While it is certainly more work to create a fully responsive web site, your business will ultimately reap the benefits by offering your customers access to a faster, well-designed site that is easier to use wherever their devices follow them.
What’s the difference between Responsive Web Design and Adaptive Web Design?
Responsive Web Design is built on a single, highly flexible, fluid grid layout. How can you tell? Reducing the size of your browser window will cause the page content to flow downward and scale smoothly, wrapping text and adjusting images as needed.
Adaptive Web Design requires multiple layouts to be created on fixed grids, specific to screen pixel sizes that serve as breakpoints. How can you tell? The breakpoints will be noticeable in a browser. Adaptive sites won’t scale down smoothly as you adjust your browser window like on a responsive site.
Why Choose Responsive Design?
With the growing number and variety of connected devices, there are fewer and fewer standards concerning universal screen sizes or ideal breakpoints. Responsive design will always offer the best possible user experience to your customers regardless of screen sizes or network speeds.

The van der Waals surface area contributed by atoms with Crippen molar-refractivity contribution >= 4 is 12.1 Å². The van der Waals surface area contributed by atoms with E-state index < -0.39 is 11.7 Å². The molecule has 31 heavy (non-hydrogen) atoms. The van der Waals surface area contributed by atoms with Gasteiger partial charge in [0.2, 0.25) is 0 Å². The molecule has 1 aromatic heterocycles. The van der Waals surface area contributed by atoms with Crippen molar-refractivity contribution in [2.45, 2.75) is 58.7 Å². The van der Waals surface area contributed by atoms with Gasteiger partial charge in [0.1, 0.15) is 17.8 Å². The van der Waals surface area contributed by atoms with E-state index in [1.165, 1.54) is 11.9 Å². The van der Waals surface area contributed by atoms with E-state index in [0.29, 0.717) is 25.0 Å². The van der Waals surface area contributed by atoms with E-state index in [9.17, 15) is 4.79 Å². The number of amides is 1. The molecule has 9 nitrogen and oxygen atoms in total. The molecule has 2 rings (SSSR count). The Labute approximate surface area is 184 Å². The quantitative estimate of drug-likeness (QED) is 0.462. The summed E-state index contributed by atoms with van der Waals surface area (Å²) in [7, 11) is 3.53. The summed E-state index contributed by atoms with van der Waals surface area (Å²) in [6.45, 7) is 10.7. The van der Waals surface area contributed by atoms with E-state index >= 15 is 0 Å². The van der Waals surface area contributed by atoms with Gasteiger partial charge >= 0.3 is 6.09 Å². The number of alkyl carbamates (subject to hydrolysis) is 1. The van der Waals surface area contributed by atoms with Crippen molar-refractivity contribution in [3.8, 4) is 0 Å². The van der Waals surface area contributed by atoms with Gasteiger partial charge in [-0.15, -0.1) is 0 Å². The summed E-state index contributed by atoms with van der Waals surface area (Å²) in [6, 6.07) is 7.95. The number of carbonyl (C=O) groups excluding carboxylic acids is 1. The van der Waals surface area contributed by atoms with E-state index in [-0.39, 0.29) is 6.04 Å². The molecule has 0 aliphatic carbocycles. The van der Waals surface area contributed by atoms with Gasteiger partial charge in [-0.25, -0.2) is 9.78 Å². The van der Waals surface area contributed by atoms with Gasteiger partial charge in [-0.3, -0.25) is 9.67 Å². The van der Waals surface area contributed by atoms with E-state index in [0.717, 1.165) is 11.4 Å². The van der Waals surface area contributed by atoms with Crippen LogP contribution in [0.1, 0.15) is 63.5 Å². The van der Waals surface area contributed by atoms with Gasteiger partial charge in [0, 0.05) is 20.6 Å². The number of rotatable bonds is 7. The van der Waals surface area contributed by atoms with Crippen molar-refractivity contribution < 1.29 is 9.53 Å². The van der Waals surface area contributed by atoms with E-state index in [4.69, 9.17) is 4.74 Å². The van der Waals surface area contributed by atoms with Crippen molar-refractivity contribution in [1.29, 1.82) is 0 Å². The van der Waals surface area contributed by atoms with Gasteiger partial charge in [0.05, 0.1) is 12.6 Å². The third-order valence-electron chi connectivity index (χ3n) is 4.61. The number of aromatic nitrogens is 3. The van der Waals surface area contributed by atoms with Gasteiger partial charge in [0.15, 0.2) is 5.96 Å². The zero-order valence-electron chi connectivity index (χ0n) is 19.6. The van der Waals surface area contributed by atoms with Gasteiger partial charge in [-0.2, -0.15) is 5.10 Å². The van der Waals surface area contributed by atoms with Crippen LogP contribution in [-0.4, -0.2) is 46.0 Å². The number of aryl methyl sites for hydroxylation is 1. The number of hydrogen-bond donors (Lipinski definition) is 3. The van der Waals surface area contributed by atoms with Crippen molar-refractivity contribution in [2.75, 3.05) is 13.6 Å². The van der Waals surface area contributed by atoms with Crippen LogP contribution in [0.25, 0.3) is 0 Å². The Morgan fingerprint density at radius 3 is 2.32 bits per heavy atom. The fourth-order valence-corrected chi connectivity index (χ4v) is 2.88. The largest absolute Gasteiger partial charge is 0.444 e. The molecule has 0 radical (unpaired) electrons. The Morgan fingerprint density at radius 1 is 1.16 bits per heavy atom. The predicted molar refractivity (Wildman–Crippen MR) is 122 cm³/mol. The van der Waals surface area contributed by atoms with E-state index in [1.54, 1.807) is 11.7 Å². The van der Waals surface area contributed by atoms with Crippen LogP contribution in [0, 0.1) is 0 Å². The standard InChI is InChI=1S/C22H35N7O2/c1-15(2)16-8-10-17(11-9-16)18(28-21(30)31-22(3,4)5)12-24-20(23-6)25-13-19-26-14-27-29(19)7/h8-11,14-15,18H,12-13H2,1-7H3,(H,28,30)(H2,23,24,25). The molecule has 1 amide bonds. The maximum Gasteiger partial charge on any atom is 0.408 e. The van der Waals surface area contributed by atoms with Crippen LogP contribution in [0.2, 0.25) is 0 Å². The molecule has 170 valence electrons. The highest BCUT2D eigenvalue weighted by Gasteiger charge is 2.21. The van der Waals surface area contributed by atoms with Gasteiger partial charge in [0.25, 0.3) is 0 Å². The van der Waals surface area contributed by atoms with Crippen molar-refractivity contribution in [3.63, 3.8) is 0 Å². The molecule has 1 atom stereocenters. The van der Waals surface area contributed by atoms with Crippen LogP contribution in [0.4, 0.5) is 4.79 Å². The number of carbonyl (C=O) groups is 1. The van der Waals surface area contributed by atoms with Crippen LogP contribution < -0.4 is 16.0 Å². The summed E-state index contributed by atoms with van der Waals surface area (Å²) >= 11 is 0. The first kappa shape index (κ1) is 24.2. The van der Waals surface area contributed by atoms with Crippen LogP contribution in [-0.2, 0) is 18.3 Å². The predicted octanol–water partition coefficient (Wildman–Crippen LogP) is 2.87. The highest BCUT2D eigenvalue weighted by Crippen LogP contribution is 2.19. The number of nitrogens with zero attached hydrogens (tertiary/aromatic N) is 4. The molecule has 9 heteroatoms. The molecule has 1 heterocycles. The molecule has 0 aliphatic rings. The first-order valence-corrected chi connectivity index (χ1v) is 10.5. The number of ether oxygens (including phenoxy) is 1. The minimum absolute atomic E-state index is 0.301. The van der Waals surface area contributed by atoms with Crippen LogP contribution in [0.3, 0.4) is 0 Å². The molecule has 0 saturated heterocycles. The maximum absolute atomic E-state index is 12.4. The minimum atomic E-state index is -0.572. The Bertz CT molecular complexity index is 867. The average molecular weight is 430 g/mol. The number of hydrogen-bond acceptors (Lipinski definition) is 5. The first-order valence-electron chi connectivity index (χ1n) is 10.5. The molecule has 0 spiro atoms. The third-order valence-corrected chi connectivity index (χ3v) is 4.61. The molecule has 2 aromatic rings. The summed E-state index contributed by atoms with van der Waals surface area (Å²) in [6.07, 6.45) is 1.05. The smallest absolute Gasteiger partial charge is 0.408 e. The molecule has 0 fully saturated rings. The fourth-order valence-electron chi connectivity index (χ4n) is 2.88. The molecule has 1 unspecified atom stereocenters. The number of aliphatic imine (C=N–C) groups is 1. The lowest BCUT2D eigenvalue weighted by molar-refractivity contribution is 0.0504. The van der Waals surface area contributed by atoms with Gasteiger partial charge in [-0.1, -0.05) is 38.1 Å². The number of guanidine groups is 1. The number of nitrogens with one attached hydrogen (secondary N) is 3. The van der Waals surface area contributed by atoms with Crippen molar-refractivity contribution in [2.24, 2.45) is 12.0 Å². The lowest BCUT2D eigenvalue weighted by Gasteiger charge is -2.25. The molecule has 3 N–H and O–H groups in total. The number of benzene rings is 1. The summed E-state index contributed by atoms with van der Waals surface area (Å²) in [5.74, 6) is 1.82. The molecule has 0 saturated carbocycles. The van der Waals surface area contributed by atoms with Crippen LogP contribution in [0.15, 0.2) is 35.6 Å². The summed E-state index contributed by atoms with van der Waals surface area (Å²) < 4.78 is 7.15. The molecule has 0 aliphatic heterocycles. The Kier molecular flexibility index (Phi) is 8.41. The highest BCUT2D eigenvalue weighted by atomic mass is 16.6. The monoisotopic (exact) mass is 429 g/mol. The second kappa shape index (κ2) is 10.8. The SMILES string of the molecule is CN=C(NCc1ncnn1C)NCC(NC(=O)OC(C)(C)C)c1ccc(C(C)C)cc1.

Additionally, having a responsive site could mean better mobile search visibility.
Google rolled out a new ranking algorithm beginning April 21, 2015 for mobile search results that actually favors sites that are properly optimized for mobile users. If you’re really not sure if Google thinks your site is “mobile-friendly” or not, visit this test page to find out.
Tips for Taking on Responsive Design
Assign a Hierarchy to Your Elements
Meet with your designers and developers to decide which elements are most important in creating an engaging user experience on your site. Chances are your mobile site will look very different from larger designs, or vice-versa.
Make the Shift from Pixels to Percentages
Encourage your developers to avoid using fixed pixel values. Percentages are relative units that make sense regardless of a device’s screen size.
Design for Mobile First
Delivering your customers a beautiful responsive site is far easier when you start by designing for devices with the least amount of real estate. As the screen size grows, it will be obvious where to place additional elements not fit for the mobile experience. This method also decreases the time needed for your developers to build the site, making it a win-win for everyone.
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